Home Guides Regulation Law Decoded: Government sandboxes, test beds and crypto compromises, Oct. 16-23
Law Decoded: Government sandboxes, test beds and crypto compromises, Oct. 16-23

Law Decoded: Government sandboxes, test beds and crypto compromises, Oct. 16-23

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A line from immortal comic strip Calvin & Hobbes goes “a good compromise leaves everybody mad.” When it comes to laws governing crypto, authorities are usually asking for pretty major compromises because they are, at their very best-intentioned, trying to work things out. While it’s a fast-developing area of law — honestly a treat to cover — that means it’s fast-developing relative to law, not tech.

There is an innate conservatism to anything having to do with how people handle their money. That extends to laws governing how money and investments function. Consequently, everything regulators touch in crypto develops slower than the industry would necessarily like.

It is, however, not an unreasonable instinct that regulators are resolute in setting up controlled ecosystems and sandboxes for all developments before releasing them into the wild. But restricting crypto’s technological capacities requires some compromises. The major news from this week has seen that dynamic play out worldwide, as everything because a test case. 

PayPal’s crypto payments test out New York’s conditional BitLicense and vice versa

After months of rumors, PayPal formally announced that the platform would be onboarding crypto payments.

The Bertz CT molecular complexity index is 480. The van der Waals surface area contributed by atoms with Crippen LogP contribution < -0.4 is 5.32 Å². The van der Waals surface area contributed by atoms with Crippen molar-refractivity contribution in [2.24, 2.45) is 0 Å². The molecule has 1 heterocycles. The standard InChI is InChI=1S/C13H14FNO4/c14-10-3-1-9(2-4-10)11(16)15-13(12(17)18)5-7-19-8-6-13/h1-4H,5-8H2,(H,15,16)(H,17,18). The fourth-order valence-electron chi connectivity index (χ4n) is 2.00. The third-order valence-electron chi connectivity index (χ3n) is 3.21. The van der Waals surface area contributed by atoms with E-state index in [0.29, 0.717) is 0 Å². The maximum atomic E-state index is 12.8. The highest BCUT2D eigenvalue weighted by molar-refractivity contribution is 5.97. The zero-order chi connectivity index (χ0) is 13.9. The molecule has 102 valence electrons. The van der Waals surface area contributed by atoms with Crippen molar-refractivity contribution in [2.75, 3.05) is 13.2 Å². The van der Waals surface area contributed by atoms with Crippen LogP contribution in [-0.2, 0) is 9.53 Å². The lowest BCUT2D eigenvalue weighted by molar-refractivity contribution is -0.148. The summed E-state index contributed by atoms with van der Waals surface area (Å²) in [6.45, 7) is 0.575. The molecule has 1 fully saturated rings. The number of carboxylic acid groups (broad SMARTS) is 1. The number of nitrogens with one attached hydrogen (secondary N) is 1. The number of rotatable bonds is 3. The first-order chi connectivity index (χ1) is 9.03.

While Bitcoin’s price leapt at the news, there is a catch. PayPal’s crypto will be locked up on the platform. No tokens in or out, a veritable Alcatraz. PayPal, meanwhile, will be operating on a probationary basis.

PayPal’s crypto platform received the tentative green light from New York’s Department of Financial Services, arguably the most important sub-national financial regulator in the world and the issuer of the famed BitLicense. But in this case that license is conditional. Just as PayPal is testing out crypto in an extremely limited capacity, the DFS is testing out its new format for testing out firms looking to obtain that coveted license.

A fascinating byproduct of this new system is that it pairs firms looking to get into crypto in New York with existing BitLicensees — in PayPal’s case, Paxos. That sets up a dynamic by which established crypto firms will play mentor to companies that may, like PayPal, be far bigger in every other part of their business. Which is cool for the industry, and sets up any existing BitLicensee in a highly advantageous position as more mainstream firms go the way of PayPal.

Bahamas Sand Dollar goes live

In what has turned into a global race for a central bank digital currency (CBDC), the Bahamas seems to have won. The island nation’s “Sand Dollar” went live nationwide earlier this week.

Pilot programs involving functional Sand Dollar wallets have been going on for months. But as with much involving the Bahamas’ system, the central bank’s announcement was quite opaque, consisting of just a two-sentence Facebook post. Interesting is the seeming restriction to national usage. The country’s limited financial reporting standards have made it a popular venue for shell companies and offshoring money. The limited scope is possibly an attempt not to contribute further to this reputation.